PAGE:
“The Act of Evangelism Cannot Fulfill Me.”

30 Jun “The Act of Evangelism Cannot Fulfill Me.”

One of the biggest things I’m learning on City Project is more about my need for the truth of the Gospel. I’ve known that the Gospel is more than just the entry point into Christianity, but I’ve never understood exactly what it looks like to daily abide in the Gospel. This summer I’ve been able to see real examples of this in the lives of leaders and those around me. And now, I’m beginning to understand that only by living out of the power of the Gospel are we able to live the Christian life.

Through the book we’re reading, God has taught me that if we don’t first understand His acceptance of us, His love for us proven on the cross, and the value He ascribes to us, then obedience to Christ becomes self-seeking. In loving and serving others, we instead seek our own approval, recognition, and sense of worth. We can only live selflessly when we first understand and find our worth in the Gospel, God’s acceptance of us

Tim Keller, in his book Jesus the King, says it this way:

“How can we escape this self-referential trap and truly become unselfish? …We need to look at Jesus. If he is indeed a substitutionary sacrifice, if he has paid for our sins, if he has proved to our insecure, skittish little hearts that we are worth everything to him, then we have everything we need in him. It’s all a gift to us by grace. We don’t do good things in order to connect to God or to feel better about ourselves.”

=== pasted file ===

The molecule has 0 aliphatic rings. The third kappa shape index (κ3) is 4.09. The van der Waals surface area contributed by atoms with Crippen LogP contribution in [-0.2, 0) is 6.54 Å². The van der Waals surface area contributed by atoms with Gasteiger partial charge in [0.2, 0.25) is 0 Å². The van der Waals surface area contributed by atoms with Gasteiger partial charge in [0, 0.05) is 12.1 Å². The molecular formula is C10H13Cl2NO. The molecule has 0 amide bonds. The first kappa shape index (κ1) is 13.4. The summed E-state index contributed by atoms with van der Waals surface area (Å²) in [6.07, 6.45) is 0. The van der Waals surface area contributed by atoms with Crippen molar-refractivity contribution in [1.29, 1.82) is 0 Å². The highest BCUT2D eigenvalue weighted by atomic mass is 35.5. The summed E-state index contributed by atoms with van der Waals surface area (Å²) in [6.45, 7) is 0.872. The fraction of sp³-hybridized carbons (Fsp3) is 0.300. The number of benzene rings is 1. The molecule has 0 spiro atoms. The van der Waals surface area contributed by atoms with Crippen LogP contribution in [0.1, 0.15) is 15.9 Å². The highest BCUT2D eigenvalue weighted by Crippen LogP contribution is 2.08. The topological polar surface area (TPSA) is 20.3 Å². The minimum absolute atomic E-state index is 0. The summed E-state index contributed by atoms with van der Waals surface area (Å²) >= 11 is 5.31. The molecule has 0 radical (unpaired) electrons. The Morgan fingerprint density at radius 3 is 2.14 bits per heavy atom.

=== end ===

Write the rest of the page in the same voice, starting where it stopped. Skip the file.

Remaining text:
During our week of evangelism training in New York, God revealed my idol of other’s acceptance and approval. Even through witnessing, I sought recognition, approval of others, and a sense of self-worth. Instead of gaining these things though, I felt a great sense of inadequacy and inability to communicate the Gospel.

I realized that the act of evangelism cannot fulfill me. I cannot gain God’s acceptance through these things. Christ gives me worth. Nothing I do can make God love me more or less, including sharing the gospel.

Believing and understanding this has changed the way I see myself and the way I see those around me. Sharing the gospel is not how I receive acceptance from God but an expression of the acceptance I have already received from God. Instead of sharing the Gospel for selfish gain, the truth of the Gospel has actually freed me to share it out of a genuine love for others. Experiencing this freedom during our weekly evangelism nights in Durham has been awesome!

Through all of this, God is giving me vision for life after City Project. I’m looking forward to going back to UNC this fall and sharing with friends. There are a couple of good friendships from last year that I’m hoping will grow deeper through discipleship. It is my prayer that I will be able to share the Gospel with them and that they, as well as all my friends, will see the Gospel in me as I seek to abide in it every day.

 

Matt Harris, pictured above with his evangelism group in NY, is a rising sophomore at UNC- Chapel Hill.

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